fractionated TLI (800 rads delivered in 2 weeks, 80 rads/
d ·5 ·2) and ATG (5 d) followed by allogenic unmanipulated
peripheral blood transplants (Lowsky et al, 2005), resulting in
little or no acute GvHD. A recent update of that study at the
2006 meeting of the European Group for Blood and Marrow
Transplantation (EBMT) has conﬁrmed these results of 64
patients, half of whom received grafts from unrelated donors
(R. Lowski, unpublished observations).
Post-transplant immunosuppressive therapy
This therapy is still the conventional form of GvHD prevention
both in HLA-identical as well as unrelated-donor transplants.
It is usually based on the combination of cyclosporin A (CsA)
and short course methotrexate (MTX) on days+1, +3, +6, +11
(Storb et al, 1986; Zikos et al, 1998). The CsA dose used in the
ﬁrst 10 d post-transplant may have a signiﬁcant impact on
leukaemia control: in two prospective randomised trials, both
in children and in adults, low-dose CsA (1 mg/kg) was shown
to protect patients from leukaemia relapse when compared
with higher doses of CsA (3 mg/kg or 5 mg/kg) (Bacigalupo
et al, 1991; Locatelli et al, 2000). This was recently conﬁrmed
at a 10-year follow up (Bacigalupo et al, 2001b) and should be
kept in mind especially when grafting patients at high risk of
relapse. Recently tacrolimus (FK506), a calcineurin inhibitor,
has been introduced in the prophylaxis of GvHD: 180 patients
grafted from a matched unrelated donor were randomised to
receive CsA+MTX or FK506+MTX (Nash et al, 2000). Acute
GvHD II-IV was signiﬁcantly lower (51%) in FK506-treated
patients when compared with the CsA patients (70%)
(P ¼ 0Æ0002), but this did not translate in a lower risk of
chronic GvHD. The adverse events, in particular nephrotox-
icity, infections or leukaemia relapses were not signiﬁcantly
different (Nash et al, 2000). There was also no difference in
survival. Therefore, both CsA+MTX and FK506+MTX com-
binations offer some protection for GvHD and have signiﬁ-
cantly reduced the risk of severe GvHD when compared to
single agent prophylaxis (MTX or CyA alone). Mycophenolate
mofetil (MMF) has been successfully introduced for GvHD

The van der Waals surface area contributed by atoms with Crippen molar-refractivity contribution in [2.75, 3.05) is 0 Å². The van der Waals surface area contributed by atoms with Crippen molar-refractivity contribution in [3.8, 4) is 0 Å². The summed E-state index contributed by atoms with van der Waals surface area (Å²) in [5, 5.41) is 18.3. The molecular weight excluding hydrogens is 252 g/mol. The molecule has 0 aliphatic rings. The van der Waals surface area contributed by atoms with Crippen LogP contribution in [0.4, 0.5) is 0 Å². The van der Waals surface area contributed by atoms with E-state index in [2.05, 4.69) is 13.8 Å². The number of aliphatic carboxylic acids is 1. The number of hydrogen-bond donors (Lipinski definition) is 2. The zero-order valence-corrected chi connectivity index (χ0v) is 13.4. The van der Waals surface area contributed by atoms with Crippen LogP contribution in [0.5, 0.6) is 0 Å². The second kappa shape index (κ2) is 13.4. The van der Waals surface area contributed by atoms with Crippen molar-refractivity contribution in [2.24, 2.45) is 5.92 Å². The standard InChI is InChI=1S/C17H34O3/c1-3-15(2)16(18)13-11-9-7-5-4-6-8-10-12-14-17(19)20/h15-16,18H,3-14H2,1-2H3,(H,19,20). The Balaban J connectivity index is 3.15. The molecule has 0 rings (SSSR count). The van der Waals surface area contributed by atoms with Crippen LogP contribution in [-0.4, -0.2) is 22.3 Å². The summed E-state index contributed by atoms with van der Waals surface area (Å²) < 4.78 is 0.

prevention, and may substitute MTX in the standard CsA
combination, mainly because of less mucositis and overall
good tolerance (Basara et al, 2000; Nash et al, 2005; Neumann
et al, 2005).
Mesenchymal stem cells
Mesenchymal stem cell (MSC) are pluripotent stem cells
capable of generating osteoblasts, myoblats, condroblasts,
tenoblasts, adipocytes and stromal cells (Pittenger et al,
1999). There have been several reports on the immunosup-
pressive effect of MSC, both in vitro (Klyushnenkova et al,
1998; Tse et al, 2000). and in vivo (Bartholomew et al, 2002).
The co-infusion of a large number of osteoblasts together with
hemopoietic stem cells, in a mismatched mouse model,
resulted in successful engraftment and immune reconstitution
(El-Badri et al, 1998), whereas control animals died of GvHD
or rejection. A recent trial has been completed in 40 patients
with haematological malignancies, using expanded MSC from
an HLA-identical sibling, and co-infusing these cells with
a conventional unmanipulated bone marrow (BM) or periph-
eral bood (PB) transplant: the infusion of MSC was safe, and
this was the primary end point of the study (El-Badri et al,
1998); in addition, hemopoietic reconstitution was prompt.
However, the study failed to show a signiﬁcant reduction in
acute or chronic GvHD when these patients were compared
with a matched pair cohort of CIBMTR patients (El-Badri